One of the most worrying things when contemplating a household removal is just how you and your removers will cope with that extra-large or oddly dimensioned item.
Examples of such objects might include very large wardrobes, sideboards and grandfather clocks etc.
If you can, get a professional packer in to offer advice.
It's almost certainly going to be the case that they will have seen it all before and they'll have ideas about moving and packing that probably wouldn't occur to you. Even if you're doing all the rest of the packing yourself, get expert advice on larger items – particularly if they're valuable, either financially or emotionally.
Work In Advance
In situations where you are determined to do it yourself, don't leave things until the last moment. 8am on the morning of your removal isn't the time to start thinking for the first time about how that object is going to go down the stairs or how you'll pack it!
Some weeks before your removal date, stand back and look at the item.
Much modern furniture (say post-1950) will be held together with screws of one sort or another. What that means is that with a little planning and preliminary experimenting, much furniture of that type can be dismantled on a DIY basis. That'll make it much easier to move, pack and get into your new home.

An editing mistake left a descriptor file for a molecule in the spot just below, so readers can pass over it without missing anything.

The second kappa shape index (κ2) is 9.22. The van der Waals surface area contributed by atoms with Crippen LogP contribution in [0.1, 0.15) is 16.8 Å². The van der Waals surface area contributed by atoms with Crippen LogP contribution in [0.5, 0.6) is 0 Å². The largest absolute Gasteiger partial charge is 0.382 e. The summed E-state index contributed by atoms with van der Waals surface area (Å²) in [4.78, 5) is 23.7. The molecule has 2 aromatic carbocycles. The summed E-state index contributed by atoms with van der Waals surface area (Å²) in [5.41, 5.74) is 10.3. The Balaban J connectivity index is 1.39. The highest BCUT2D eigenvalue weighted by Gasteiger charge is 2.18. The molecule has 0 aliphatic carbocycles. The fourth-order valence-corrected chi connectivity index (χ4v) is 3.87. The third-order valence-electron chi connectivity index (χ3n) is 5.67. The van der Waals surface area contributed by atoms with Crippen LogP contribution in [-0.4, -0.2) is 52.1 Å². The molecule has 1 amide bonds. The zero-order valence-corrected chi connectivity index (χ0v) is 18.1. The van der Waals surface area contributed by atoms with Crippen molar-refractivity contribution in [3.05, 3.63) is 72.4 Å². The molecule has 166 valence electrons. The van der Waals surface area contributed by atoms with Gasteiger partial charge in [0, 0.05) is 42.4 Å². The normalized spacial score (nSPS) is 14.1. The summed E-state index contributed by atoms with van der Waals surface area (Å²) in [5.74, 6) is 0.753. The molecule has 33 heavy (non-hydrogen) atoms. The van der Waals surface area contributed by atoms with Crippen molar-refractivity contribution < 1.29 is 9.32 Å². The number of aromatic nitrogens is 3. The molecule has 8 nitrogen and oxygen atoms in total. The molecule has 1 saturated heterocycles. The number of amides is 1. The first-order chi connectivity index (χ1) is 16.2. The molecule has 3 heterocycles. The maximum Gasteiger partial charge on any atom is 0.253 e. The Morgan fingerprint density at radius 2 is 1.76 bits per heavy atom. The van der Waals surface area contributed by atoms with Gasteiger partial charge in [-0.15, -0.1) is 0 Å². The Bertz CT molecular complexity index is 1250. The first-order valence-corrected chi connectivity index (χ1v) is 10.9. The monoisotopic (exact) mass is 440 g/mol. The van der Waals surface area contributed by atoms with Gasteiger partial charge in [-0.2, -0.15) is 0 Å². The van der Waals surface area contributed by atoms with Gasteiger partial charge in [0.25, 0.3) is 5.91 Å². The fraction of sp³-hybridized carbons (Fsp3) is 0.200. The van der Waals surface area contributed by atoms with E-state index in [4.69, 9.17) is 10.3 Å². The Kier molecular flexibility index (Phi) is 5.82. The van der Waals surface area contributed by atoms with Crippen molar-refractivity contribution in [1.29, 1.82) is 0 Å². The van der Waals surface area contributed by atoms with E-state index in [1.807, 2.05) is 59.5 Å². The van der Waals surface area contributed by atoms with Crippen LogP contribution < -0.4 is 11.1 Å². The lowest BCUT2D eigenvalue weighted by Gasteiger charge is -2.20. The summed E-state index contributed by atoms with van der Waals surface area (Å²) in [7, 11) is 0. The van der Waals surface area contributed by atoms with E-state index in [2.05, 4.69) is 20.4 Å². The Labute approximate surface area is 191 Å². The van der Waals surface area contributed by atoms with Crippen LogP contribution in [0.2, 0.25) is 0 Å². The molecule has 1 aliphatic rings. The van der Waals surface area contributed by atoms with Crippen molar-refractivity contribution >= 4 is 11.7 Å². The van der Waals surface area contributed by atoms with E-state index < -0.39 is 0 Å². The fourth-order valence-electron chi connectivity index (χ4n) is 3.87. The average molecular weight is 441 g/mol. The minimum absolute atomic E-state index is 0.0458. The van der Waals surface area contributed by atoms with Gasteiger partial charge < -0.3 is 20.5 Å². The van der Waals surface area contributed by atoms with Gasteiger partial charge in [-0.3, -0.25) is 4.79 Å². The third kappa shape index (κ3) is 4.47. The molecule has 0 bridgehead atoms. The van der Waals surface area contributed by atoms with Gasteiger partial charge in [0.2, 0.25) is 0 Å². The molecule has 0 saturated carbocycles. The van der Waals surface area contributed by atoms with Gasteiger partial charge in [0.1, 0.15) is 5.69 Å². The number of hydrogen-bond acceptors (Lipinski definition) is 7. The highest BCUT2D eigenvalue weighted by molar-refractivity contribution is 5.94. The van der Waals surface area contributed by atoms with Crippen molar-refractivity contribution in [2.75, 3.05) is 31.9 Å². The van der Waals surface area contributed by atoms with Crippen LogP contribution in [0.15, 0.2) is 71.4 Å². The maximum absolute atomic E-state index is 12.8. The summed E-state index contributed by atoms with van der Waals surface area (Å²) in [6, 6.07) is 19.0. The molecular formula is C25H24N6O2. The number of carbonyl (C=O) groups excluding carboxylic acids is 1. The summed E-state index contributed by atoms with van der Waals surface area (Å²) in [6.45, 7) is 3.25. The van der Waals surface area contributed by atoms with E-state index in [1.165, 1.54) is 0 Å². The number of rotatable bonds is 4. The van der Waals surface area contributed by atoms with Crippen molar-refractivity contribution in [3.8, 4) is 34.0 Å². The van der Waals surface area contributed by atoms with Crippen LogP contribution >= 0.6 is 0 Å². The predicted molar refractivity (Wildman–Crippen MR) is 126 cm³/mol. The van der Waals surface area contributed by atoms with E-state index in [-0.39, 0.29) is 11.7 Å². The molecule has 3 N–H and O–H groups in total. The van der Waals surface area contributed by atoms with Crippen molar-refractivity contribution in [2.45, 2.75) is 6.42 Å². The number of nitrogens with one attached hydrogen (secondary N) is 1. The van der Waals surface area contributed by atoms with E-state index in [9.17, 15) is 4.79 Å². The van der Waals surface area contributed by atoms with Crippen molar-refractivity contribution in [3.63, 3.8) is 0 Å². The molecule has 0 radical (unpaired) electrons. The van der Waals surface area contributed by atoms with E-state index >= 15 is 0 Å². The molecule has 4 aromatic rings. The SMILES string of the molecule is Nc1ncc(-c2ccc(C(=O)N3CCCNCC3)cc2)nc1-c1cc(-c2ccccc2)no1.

In a lot of furniture manufactured in the 17th, 18th, 19th and first-half of the 20th centuries, ‘joinery' is usually the way many pieces are held together.
That might consist of older screws, nails, wooden pegs and above all, highly skilled joints of one type or another which hold one piece of wood to another.
Touch this type of furniture at your peril! Much of it will be very solid, very heavy and very easy to damage unless you're a carpenter or perhaps expert furniture removals specialist. It would be highly inadvisable to start trying to dismantle older furniture unless you really know what you're doing.
So, again, even if you're doing everything else yourself, get in a carpenter to advise and help dismantle larger and older pieces of furniture.
Some large furniture might have been built or assembled in place. In other instances, it might have been lifted in through a window that had been removed specially for the purpose.
Rather than risk causing damage to your walls and the item concerned, it might be advisable to think about removing windows and going directly out of the room rather than along halls and passages etc. Of course, removing entire windows isn't usually consider a routine DIY job so yet again, take advice.
Once you've got the object out of your house, remember that it will need to be fully protected on the vehicle.
This can be done with blankets and foam protection being used all around the item then heavy-duty professional strapping to secure it to the vehicle in transit.
In some situations, it might be sensible to consider getting a special wood crate manufactured to even better protect your piece of furniture, though this is unlikely to be cheap.
All things considered, when speaking of large and heavy items of furniture, using professional removals companies really should be the first choice option.
By Eby M